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Major Freak Out - What should I have done differently?

Discussion in 'Near Misses and Lessons Learned' started by scoobajay, Aug 26, 2015.

  1. redacted

    redacted Guest

    There are other swim-throughs on Cozumel that can be every bit as cave like as devil's throat. And you probably won't realize what you have gotten into until you are well past the entrance. I strongly recommend you reconsider the idea of doing any swim-throughs in Cozumel and find a buddy of like thinking, until you think you can handle them without panic. Some of these swim-throughs have branches and dead-ends. Some even have cross traffic from other dive groups. They are not a place where you want to thoughtlessly go off on your own.
  2. scoobajay

    scoobajay Nassau Grouper

    # of Dives: 100 - 199
    Location: Houston, Texas, United States
    I wish my tone could be easily conveyed through text, but since it can't I will say I mean this as respectfully as possible :)...Did you actually read my story of what happened? (sorry, I really mean no disrespect!)

    I have done lots of swim throughs in Cozumel over the years. In fact, the dive shop I use knows me well and makes a point to take me to sites with swim throughs because they know I LOVE them! I did my AOW deep dive in Coz where we entered a dark swim through at 100' and I loved it. It was this particular entry and the panic I felt that took me completely by surprise....

    I guess I'm saying that the question is not "should I do swim throughs or go off swimming on my own?" but what could I have done to predict this panic, what should I have done in response to it, what should I do different in the future...Know what I mean??
  3. redacted

    redacted Guest

    You probably could not have done anything to predict your the incident at DT. But now you need to learn from this incident. If you are subject to panic in tight swimthroughs and finding yourself alone, you need to figure out how to manage those situation without creating a danger to yourself and others.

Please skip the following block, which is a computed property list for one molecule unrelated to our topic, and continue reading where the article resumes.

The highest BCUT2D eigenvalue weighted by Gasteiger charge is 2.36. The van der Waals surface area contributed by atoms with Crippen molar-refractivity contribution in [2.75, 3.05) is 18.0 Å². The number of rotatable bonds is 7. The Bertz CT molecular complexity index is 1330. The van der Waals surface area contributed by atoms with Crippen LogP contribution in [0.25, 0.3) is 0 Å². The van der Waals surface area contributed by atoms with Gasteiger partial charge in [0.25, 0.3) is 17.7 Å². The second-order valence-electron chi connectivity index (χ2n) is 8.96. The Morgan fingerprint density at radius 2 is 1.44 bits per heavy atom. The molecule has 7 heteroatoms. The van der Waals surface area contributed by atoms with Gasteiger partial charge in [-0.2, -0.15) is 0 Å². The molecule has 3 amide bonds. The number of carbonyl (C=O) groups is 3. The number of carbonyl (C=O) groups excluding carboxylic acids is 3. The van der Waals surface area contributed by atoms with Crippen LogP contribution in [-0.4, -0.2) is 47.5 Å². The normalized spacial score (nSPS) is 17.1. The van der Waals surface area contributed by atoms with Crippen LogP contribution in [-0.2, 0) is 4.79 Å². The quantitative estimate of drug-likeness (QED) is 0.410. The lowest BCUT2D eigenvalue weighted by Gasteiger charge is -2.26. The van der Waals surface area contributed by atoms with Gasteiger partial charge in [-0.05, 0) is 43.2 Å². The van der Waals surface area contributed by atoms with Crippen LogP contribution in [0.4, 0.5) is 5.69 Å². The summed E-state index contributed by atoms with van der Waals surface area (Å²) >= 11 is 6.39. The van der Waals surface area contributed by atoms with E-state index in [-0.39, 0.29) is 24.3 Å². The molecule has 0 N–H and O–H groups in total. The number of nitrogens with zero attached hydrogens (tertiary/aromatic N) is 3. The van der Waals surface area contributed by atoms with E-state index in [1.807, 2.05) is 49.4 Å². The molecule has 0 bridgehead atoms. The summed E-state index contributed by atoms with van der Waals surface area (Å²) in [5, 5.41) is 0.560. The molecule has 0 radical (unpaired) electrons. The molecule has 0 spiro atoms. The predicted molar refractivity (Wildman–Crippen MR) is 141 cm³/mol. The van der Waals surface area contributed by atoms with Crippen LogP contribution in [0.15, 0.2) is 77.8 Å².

4. jsnorman

    jsnorman Solo Diver

    # of Dives: 200 - 499
    Location: Chicago, IL
    I am a little late to this thread, but as someone who **has** experienced panic and hyperventilation at depth (see my thread just started for story), I can tell you that at the point in the dive where you felt that you were starting to panic, you did what you had to do and may have saved your own life. There are plenty of stories of divers who inexplicably drown when they panic. Its not that inexplicable if you understand what happens when you panic, and panic is as deadly or more deadly than anything else.As I am sure others have pointed out, there are things you could have done differently before the dive started. Personally, I feel it is my own responsibility to stay alive and if I were you I would look at my own responsibility and lessons learned, and not focus on the DM so much. In probably true in most accidents that the buddy or DM could have done better. IMHO, that is something the DM should analyze for his or her self interest. For myself though, I assume my buddy or DM will always go deeper than planned, will always enter hazards like caves or tunnels or wrecks even if we agree not to on the surface, and will always run out of air and try to kill me by grabbing my primary or ripping my tank off my back! Yes, those are extreme assumptions, but three of those things have actually happened to me, and at least one to you now. So what could you have done, without making any assumptions or reliance on the DM? Always consider the worst that could happen and plan for it. I always have a light and wreck/cave line in my belt pocket even when I dive in GCM! Why? There are wrecks there, you never know what a dumb DM will do with bunch of gung ho cruise ship divers. I practice in my pool removing my BC underwater and finning with the BC and tank to my side in case I get stuck in a swim through; I practice taking all my equipment off, swapping back and forth between primary and alternate and pony; and I practice meditation while underwater in case I ever feel panic again. I did some of this before my panic/hyperventilation experience, but that certainly pushed me over the edge and into the realm of overpreparing for every contingency.So, if you see a guy with a 40cu pony, kevlar encased wing on a steel backplate, safety sausage, line cutter, lift bag and Nautilis all on a 60 foot dive in clear open water, that might be me and it might be overkill but I won't ever put my self in a position where I end up in an unanticipated emergency situation if I could have avoided it.You will probably run across a bad DM or dangerous buddy at some point in the future, don't let that person endanger your life. Or don't dive without checking them out fully I guess.apologies if my comments below are duplicative as I have not been able to read through the 11 pages (!) of this thread.
    jbomb001 likes this.

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